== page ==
People have a fear of flying for a myriad of reasons and the most common one is the lack of control they feel once aboard the aircraft - triggered by abnormally high anxiety levels held at the subconscious level. Whilst rationally we know that nothing will go wrong and flying is the safest form of transport, our subconscious mind has a different point of view and so kicks in with angst ridden ‘survival’ techniques. How many times have you been onboard a plane and seen the ‘white knuckle passenger’ sitting there in fear gripping the seat with both hands. Perhaps it’s even been you! Every little bit of turbulence or announcement from the captain is met with some kind of negative response – nihilistic thinking, a tightening of the body… When the plane lands you can sense the tangible relief.
What’s happening is that the nervous subconscious mind is doing what it think it needs to do for us to ‘survive’ the flight. It literally thinks: “well the last time I flew, I panicked over every bit of turbulence… I tensed my body over every unfamiliar sound I heard… and I worried about every announcement… and I SURVIVED!” The subconscious is very regressive in it’s thinking and always refers back to previous patterns of behaviour. It’s reasoning is: “if worrying worked last time, then worrying will work when I fly this time“. Hence we worry, and every time we fly the subconscious both re-enforces and is re-enforced by this negative behaviour. A vicious circle.
The good news is that it doesn’t have to be like this. Our subconscious mind is like an unruly child that can be taught more positive behaviors. It can also be taught to relax. Just imagine if the next time you flew, when the plane entered into a little turbulence you simply decided to relax into it rather then tense up and worry. Interesting thoughts. I’ll go into the mechanics of this on the upcoming “Inflight Relaxation” blog…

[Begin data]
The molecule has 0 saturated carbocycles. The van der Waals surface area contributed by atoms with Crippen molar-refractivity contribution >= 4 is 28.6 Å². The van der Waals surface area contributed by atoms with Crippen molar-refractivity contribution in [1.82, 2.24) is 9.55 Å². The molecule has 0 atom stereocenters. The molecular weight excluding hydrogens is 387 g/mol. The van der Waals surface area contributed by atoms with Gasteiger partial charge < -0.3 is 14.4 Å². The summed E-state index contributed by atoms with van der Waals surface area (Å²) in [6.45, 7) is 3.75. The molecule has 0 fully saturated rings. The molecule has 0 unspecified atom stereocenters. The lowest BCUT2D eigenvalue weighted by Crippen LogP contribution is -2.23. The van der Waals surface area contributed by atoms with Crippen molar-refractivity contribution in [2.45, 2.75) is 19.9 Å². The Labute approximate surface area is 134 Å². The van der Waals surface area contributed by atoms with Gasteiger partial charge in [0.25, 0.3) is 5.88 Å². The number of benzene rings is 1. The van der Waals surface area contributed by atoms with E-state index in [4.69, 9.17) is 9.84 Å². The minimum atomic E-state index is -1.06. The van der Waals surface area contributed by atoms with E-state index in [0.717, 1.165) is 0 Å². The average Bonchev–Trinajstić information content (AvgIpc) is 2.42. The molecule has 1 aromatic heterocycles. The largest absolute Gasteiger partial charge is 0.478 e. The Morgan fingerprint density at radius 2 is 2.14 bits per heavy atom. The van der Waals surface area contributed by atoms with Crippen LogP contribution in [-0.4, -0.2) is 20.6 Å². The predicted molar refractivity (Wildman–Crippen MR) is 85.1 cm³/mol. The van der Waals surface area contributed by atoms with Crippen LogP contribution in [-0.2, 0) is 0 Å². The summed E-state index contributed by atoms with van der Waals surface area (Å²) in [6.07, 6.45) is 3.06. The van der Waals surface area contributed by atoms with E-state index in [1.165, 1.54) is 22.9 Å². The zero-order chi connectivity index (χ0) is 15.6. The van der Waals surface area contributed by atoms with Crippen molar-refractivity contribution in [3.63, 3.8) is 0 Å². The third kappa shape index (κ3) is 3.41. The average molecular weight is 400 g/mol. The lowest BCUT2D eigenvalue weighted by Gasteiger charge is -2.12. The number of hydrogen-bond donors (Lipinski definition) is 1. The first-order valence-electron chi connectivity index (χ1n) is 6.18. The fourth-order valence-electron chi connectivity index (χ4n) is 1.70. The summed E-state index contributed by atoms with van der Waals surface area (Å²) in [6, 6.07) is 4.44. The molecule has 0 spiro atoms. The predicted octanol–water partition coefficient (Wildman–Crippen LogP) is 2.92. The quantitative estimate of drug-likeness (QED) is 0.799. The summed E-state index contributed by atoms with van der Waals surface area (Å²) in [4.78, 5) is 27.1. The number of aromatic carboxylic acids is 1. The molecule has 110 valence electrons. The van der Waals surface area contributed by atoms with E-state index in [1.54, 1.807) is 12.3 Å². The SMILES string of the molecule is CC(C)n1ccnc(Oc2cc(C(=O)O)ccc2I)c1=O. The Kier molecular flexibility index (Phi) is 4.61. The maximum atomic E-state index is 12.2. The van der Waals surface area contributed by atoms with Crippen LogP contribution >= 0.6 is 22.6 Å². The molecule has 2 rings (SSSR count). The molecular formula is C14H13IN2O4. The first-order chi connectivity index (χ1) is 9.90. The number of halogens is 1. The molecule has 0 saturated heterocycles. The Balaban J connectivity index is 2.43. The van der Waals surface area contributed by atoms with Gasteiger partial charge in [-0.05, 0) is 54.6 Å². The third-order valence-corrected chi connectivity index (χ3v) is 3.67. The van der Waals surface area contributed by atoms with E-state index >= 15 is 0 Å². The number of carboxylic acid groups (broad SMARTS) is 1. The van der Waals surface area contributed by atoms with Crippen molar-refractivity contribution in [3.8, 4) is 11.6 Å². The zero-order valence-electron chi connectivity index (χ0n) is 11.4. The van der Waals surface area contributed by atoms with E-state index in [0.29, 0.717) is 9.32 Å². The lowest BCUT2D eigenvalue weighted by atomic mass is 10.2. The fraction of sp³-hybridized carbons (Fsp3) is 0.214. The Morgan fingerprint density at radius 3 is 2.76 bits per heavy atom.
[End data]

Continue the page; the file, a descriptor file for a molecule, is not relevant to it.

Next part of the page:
Hello and welcome to the brand new, re-designed My Sunny Mind website! Over the next few weeks and months I'll be regularly posting all kinds of interesting blogs here that I'm sure will resonate with your sunny mind.
So besides our shiny new website, the big news here at My Sunny Mind is we've finally released our Relaxed Flying Series: 7 exquisitely produced visualizations now mixed and mastered and ready to help. So any nervous flyers out there need worry no more! These MP3 downloads really are on the cutting edge of audio self-help technology. You can read more about them here. We believe that there's nothing else quite like our Relaxed Flying Series on the market, but if you think there is, then please do direct us to it... We want to know about it! The more people and products there are helping people to fly confidently and easily can only be a good thing.
Still available to download of course is our complete range of relaxing meditations. Including our best sellers: 'Relax & Let Go' and 'Mind Clean' - which are now also available as part of our Balanced Life Series (which you can learn more about here). I can't express enough how beneficial it is to simply take some time out to properly relax (regardless of any negative behaviors or habits one might have).
Finally, if you have any specific areas you want My Sunny Mind to write about or address then please do email us or leave a comment. And indeed, if you want to add a blog on our site then do email it to us. We love that! So until the next time, thanks for visiting. We're looking forward to spending time with you.
Charles (director, My Sunny Mind).